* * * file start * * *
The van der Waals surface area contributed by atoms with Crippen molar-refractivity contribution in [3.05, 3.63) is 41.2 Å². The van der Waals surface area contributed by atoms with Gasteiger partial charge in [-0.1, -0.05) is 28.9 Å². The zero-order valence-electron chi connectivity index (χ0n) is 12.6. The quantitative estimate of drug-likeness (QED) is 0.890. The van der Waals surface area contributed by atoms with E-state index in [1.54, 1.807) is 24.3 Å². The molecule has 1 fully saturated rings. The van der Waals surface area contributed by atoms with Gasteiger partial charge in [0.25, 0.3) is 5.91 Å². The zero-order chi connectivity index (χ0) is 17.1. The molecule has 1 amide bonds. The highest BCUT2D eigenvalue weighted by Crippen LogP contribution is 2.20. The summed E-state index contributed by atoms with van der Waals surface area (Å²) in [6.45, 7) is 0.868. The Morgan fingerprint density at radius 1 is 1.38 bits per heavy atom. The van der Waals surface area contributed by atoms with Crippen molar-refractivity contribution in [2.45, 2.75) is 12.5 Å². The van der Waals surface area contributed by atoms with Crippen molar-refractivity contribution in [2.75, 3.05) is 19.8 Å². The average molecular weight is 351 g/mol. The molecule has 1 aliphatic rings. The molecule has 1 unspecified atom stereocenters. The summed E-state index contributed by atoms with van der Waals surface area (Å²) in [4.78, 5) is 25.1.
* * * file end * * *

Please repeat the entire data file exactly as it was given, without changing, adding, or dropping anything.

The van der Waals surface area contributed by atoms with Crippen molar-refractivity contribution in [3.05, 3.63) is 41.2 Å². The van der Waals surface area contributed by atoms with Gasteiger partial charge in [-0.1, -0.05) is 28.9 Å². The zero-order valence-electron chi connectivity index (χ0n) is 12.6. The quantitative estimate of drug-likeness (QED) is 0.890. The van der Waals surface area contributed by atoms with E-state index in [1.54, 1.807) is 24.3 Å². The molecule has 1 fully saturated rings. The van der Waals surface area contributed by atoms with Gasteiger partial charge in [0.25, 0.3) is 5.91 Å². The zero-order chi connectivity index (χ0) is 17.1. The molecule has 1 amide bonds. The highest BCUT2D eigenvalue weighted by Crippen LogP contribution is 2.20. The summed E-state index contributed by atoms with van der Waals surface area (Å²) in [6.45, 7) is 0.868. The Morgan fingerprint density at radius 1 is 1.38 bits per heavy atom. The van der Waals surface area contributed by atoms with Crippen molar-refractivity contribution in [2.45, 2.75) is 12.5 Å². The van der Waals surface area contributed by atoms with Crippen molar-refractivity contribution in [2.75, 3.05) is 19.8 Å². The average molecular weight is 351 g/mol. The molecule has 1 aliphatic rings. The molecule has 1 unspecified atom stereocenters. The summed E-state index contributed by atoms with van der Waals surface area (Å²) in [4.78, 5) is 25.1.